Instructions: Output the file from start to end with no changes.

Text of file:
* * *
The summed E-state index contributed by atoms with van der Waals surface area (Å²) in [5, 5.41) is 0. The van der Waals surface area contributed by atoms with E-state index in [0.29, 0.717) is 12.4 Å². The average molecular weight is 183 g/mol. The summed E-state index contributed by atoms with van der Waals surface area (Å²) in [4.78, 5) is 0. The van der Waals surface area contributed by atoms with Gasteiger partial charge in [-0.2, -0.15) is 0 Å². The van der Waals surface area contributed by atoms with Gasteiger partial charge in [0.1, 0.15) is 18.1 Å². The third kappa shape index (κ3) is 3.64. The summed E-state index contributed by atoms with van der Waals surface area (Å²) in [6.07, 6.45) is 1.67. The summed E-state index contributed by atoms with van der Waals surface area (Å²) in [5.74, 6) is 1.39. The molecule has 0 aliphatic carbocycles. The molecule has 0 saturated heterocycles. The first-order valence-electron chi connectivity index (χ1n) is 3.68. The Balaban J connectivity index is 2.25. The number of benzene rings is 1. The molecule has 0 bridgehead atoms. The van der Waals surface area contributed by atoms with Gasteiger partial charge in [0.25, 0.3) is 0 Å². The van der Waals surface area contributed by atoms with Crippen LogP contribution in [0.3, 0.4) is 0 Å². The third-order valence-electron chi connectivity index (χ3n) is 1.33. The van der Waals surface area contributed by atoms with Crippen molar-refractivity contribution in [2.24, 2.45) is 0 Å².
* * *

The summed E-state index contributed by atoms with van der Waals surface area (Å²) in [5, 5.41) is 0. The van der Waals surface area contributed by atoms with E-state index in [0.29, 0.717) is 12.4 Å². The average molecular weight is 183 g/mol. The summed E-state index contributed by atoms with van der Waals surface area (Å²) in [4.78, 5) is 0. The van der Waals surface area contributed by atoms with Gasteiger partial charge in [-0.2, -0.15) is 0 Å². The van der Waals surface area contributed by atoms with Gasteiger partial charge in [0.1, 0.15) is 18.1 Å². The third kappa shape index (κ3) is 3.64. The summed E-state index contributed by atoms with van der Waals surface area (Å²) in [6.07, 6.45) is 1.67. The summed E-state index contributed by atoms with van der Waals surface area (Å²) in [5.74, 6) is 1.39. The molecule has 0 aliphatic carbocycles. The molecule has 0 saturated heterocycles. The first-order valence-electron chi connectivity index (χ1n) is 3.68. The Balaban J connectivity index is 2.25. The number of benzene rings is 1. The molecule has 0 bridgehead atoms. The van der Waals surface area contributed by atoms with Gasteiger partial charge in [0.25, 0.3) is 0 Å². The van der Waals surface area contributed by atoms with Crippen LogP contribution in [0.3, 0.4) is 0 Å². The third-order valence-electron chi connectivity index (χ3n) is 1.33. The van der Waals surface area contributed by atoms with Crippen molar-refractivity contribution in [2.24, 2.45) is 0 Å².